This week he expressed confidence on both fronts.
In his latest briefing to the UN Security Council, Jessen-Petersen cited the absence of ethnically motivated attacks and "tangible progress" in implementing reforms, such as establishing democratic institutions, minority rights, and an impartial legal system.
His comments followed a UN report warning of a widening ethnic gulf between Albanians and Serbs in Kosovo and prevalent security fears among minorities.
In an interview with a small group of reporters after his council briefing, Jessen-Petersen acknowledged tough work lies ahead for Kosovo leaders to improve the conditions of Serbs, a minority population in the province. But he insisted the new provisional government -- led by Prime Minister Ramush Haradinaj -- has proven to be serious about quickly implementing the standards process.
"The Kosovo Albanians are evidently very keen to move into status talks but the message from me, from the Contact Group and the Security Council is very clear, that the way into status talks goes through a set of priority standards linked to minorities. Why am I confident? It's because it's clearly understood what is required. Therefore, there is now an understanding; there is a will," Jessen-Petersen said.
Kosovo's 90 percent ethnic Albanian majority seeks independence, while the Serbian government says the province now under UN administration must remain part of Serbia. Jessen-Petersen has rejected any calls for partition of Kosovo.
Jessen-Petersen believes there is a good chance status talks can begin in the second half of this year. In addition to providing a timeline for political leaders, he says, the process is also vital to boost the province's stagnating economy.
Unemployment is around 70 percent. Aside from some short-term projects, he said, the economic picture is bleak without a resolution of the status issue. "There is no doubt whatsoever that to see a real significant, dramatic change and improvement does require certainty on status," he said. "There's no way that you're going to get any kind of significant investment into Kosovo as long as an investor doesn't know what they are investing in. The privatizations have been encouraging but not the kind of figures that would make any difference, that would make any dent into the unemployment."
In advance of status talks, he has been given authority to transfer some authorities to local officials. He said it was a sensitive two-stage process including transfer of competencies from the UN mission to the provisional government. Officials in Pristina would then transfer power to local municipalities, where many lagging problems on minority rights can be better addressed.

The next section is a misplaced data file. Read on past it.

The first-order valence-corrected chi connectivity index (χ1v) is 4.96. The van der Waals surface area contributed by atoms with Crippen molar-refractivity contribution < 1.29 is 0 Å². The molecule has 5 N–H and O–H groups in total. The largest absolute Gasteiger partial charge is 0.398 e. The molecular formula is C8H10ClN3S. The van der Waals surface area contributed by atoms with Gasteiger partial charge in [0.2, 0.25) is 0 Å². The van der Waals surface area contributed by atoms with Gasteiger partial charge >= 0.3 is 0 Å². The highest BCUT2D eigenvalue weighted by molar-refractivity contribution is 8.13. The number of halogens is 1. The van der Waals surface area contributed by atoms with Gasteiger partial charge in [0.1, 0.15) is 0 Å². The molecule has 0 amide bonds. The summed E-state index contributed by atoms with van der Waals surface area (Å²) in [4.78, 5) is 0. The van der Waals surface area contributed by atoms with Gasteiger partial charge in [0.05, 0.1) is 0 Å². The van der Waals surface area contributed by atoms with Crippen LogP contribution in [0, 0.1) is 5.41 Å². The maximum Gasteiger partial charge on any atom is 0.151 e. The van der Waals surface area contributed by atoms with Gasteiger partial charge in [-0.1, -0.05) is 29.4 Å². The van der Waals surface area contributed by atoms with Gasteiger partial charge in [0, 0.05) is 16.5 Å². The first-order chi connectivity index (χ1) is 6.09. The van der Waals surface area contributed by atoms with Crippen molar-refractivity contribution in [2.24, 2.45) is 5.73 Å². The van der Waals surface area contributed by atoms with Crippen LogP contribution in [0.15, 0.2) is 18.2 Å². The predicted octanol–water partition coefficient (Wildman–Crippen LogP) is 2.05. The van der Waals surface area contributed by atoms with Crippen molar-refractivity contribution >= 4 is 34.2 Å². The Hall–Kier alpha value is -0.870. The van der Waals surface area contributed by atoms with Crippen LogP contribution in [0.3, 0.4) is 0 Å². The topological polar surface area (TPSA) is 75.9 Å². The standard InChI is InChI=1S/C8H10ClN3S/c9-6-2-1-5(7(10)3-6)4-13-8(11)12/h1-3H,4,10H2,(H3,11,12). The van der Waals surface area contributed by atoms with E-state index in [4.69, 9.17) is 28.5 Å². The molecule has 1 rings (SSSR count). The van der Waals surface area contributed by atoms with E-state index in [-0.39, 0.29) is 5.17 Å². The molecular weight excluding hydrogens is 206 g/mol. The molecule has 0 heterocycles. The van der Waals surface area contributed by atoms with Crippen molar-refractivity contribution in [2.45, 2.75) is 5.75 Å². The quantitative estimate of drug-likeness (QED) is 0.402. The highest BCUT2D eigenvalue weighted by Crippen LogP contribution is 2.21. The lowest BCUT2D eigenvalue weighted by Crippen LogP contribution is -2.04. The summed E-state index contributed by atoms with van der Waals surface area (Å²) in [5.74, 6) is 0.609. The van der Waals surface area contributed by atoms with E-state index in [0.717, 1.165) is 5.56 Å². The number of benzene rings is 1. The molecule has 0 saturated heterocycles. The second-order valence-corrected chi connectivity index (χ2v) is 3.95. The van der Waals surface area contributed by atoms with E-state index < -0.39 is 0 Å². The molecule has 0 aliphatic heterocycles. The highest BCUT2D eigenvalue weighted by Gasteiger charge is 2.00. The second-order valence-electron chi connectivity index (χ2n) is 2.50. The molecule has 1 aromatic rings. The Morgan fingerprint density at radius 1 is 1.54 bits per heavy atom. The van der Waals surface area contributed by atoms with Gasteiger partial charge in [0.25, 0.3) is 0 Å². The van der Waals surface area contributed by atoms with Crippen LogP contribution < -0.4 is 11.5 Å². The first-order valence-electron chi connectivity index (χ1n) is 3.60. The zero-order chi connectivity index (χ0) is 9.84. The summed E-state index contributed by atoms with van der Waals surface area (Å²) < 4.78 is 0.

The provisional government has agreed to transfer power to five municipalities in a range of areas, which Jessen-Petersen hopes will boost the process of integration. The initial focus will be on policing, he said.
"We are now in the process of finalizing a plan of action for transferring a lot of competencies in the area of police and justice and as soon as that has been done then we can consider also how we give the municipals -- the local self-government -- those competencies," Jessen-Petersen said.
The UN envoy's address to the Security Council yesterday drew a sharp response from Nebojsa Covic, the Serbian official in charge of coordinating affairs in Kosovo. Covic listed 17 areas where progress has been poor, including what he called a "lack of elementary security for Serbs and other non-Albanians."
Jessen-Petersen called Covic's statements "out of touch with reality." In his interview with reporters, he said Serbian leaders, until recently, "have been living in their own world" in regard to developments in Kosovo.
"I am not saying that Mr. Covic or Belgrade doesn't have a right to be critical or worried. There are reasons," Jessen-Petersen said. "But what I do object to is you go through a litany of issues that have been raised so many times and you ignore the facts on the ground and I used security as one example. How can you talk about insecurity, lots of incidents, when the facts are that there hasn't been one single [ethnic incident] since June?"
But he said the international community must be careful in how it engages Belgrade at this time. In addition to Kosovo, he noted that the government is grappling with issues such as cooperation with the International Criminal Tribunal for the former Yugoslavia (ICTY) and managing the union with Montenegro.
"We have to be careful because right now Belgrade evidently is under pressure form the ICTY, Belgrade is under pressure on this Kosovo issue, Belgrade is also under pressure on the Montenegro [issue]. One has to be extremely careful, I mean there is a limit," Jessen-Petersen said.
Kosovo leaders are also balancing various pressures internally. There is deep concern about the response of ethnic Albanians if the ICTY decides to indict Prime Minister Haradinaj for his actions when he was a Kosovo Liberation Army commander.
Jessen-Petersen said he hopes the international tribunal process will not derail the political process. "I would certainly both hope and expect that if the situation [of an indictment] arises in Kosovo, that Kosovo and the individual will show the right example in cooperating with the tribunal," he said.
Jessen-Petersen is scheduled to give his next assessment of Kosovo's progress in May. If positive, he would then need Security Council approval to do a comprehensive evaluation of Kosovo's standards, set for early summer. That evaluation could lead to approval to begin final-status talks for the province six years after it became an international protectorate.